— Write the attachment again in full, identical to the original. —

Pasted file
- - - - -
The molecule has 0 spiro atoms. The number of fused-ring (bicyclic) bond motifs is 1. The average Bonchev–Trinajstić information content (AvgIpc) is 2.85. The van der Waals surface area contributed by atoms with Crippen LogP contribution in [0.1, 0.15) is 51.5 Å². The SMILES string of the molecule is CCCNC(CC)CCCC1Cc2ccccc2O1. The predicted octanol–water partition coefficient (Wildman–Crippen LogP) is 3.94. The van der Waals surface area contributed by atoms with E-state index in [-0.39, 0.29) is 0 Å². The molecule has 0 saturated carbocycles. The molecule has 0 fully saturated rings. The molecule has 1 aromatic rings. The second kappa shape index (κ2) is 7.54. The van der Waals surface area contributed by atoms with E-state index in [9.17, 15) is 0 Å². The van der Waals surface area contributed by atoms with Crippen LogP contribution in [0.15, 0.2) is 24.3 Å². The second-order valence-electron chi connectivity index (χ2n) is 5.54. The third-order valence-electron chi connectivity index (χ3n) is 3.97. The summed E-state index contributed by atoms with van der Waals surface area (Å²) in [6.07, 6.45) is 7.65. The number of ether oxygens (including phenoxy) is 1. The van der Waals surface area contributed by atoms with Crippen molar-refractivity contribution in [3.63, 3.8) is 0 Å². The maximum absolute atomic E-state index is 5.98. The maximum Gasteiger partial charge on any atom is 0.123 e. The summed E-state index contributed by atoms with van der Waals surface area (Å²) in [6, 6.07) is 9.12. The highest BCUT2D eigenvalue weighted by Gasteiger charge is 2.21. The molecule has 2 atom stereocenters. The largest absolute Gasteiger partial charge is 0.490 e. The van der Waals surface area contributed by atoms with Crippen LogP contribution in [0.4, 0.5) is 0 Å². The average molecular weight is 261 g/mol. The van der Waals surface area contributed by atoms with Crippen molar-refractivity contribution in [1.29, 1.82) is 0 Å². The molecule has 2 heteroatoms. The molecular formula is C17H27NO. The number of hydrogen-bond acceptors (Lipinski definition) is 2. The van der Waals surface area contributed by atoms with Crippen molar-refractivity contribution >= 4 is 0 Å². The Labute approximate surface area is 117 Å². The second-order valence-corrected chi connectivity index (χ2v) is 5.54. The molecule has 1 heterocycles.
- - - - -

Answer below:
The molecule has 0 spiro atoms. The number of fused-ring (bicyclic) bond motifs is 1. The average Bonchev–Trinajstić information content (AvgIpc) is 2.85. The van der Waals surface area contributed by atoms with Crippen LogP contribution in [0.1, 0.15) is 51.5 Å². The SMILES string of the molecule is CCCNC(CC)CCCC1Cc2ccccc2O1. The predicted octanol–water partition coefficient (Wildman–Crippen LogP) is 3.94. The van der Waals surface area contributed by atoms with E-state index in [-0.39, 0.29) is 0 Å². The molecule has 0 saturated carbocycles. The molecule has 0 fully saturated rings. The molecule has 1 aromatic rings. The second kappa shape index (κ2) is 7.54. The van der Waals surface area contributed by atoms with E-state index in [9.17, 15) is 0 Å². The van der Waals surface area contributed by atoms with Crippen LogP contribution in [0.15, 0.2) is 24.3 Å². The second-order valence-electron chi connectivity index (χ2n) is 5.54. The third-order valence-electron chi connectivity index (χ3n) is 3.97. The summed E-state index contributed by atoms with van der Waals surface area (Å²) in [6.07, 6.45) is 7.65. The number of ether oxygens (including phenoxy) is 1. The van der Waals surface area contributed by atoms with Crippen molar-refractivity contribution in [3.63, 3.8) is 0 Å². The maximum absolute atomic E-state index is 5.98. The maximum Gasteiger partial charge on any atom is 0.123 e. The summed E-state index contributed by atoms with van der Waals surface area (Å²) in [6, 6.07) is 9.12. The highest BCUT2D eigenvalue weighted by Gasteiger charge is 2.21. The molecule has 2 atom stereocenters. The largest absolute Gasteiger partial charge is 0.490 e. The van der Waals surface area contributed by atoms with Crippen LogP contribution in [0.4, 0.5) is 0 Å². The average molecular weight is 261 g/mol. The van der Waals surface area contributed by atoms with Crippen molar-refractivity contribution in [1.29, 1.82) is 0 Å². The molecule has 2 heteroatoms. The molecular formula is C17H27NO. The number of hydrogen-bond acceptors (Lipinski definition) is 2. The van der Waals surface area contributed by atoms with Crippen molar-refractivity contribution >= 4 is 0 Å². The Labute approximate surface area is 117 Å². The second-order valence-corrected chi connectivity index (χ2v) is 5.54. The molecule has 1 heterocycles.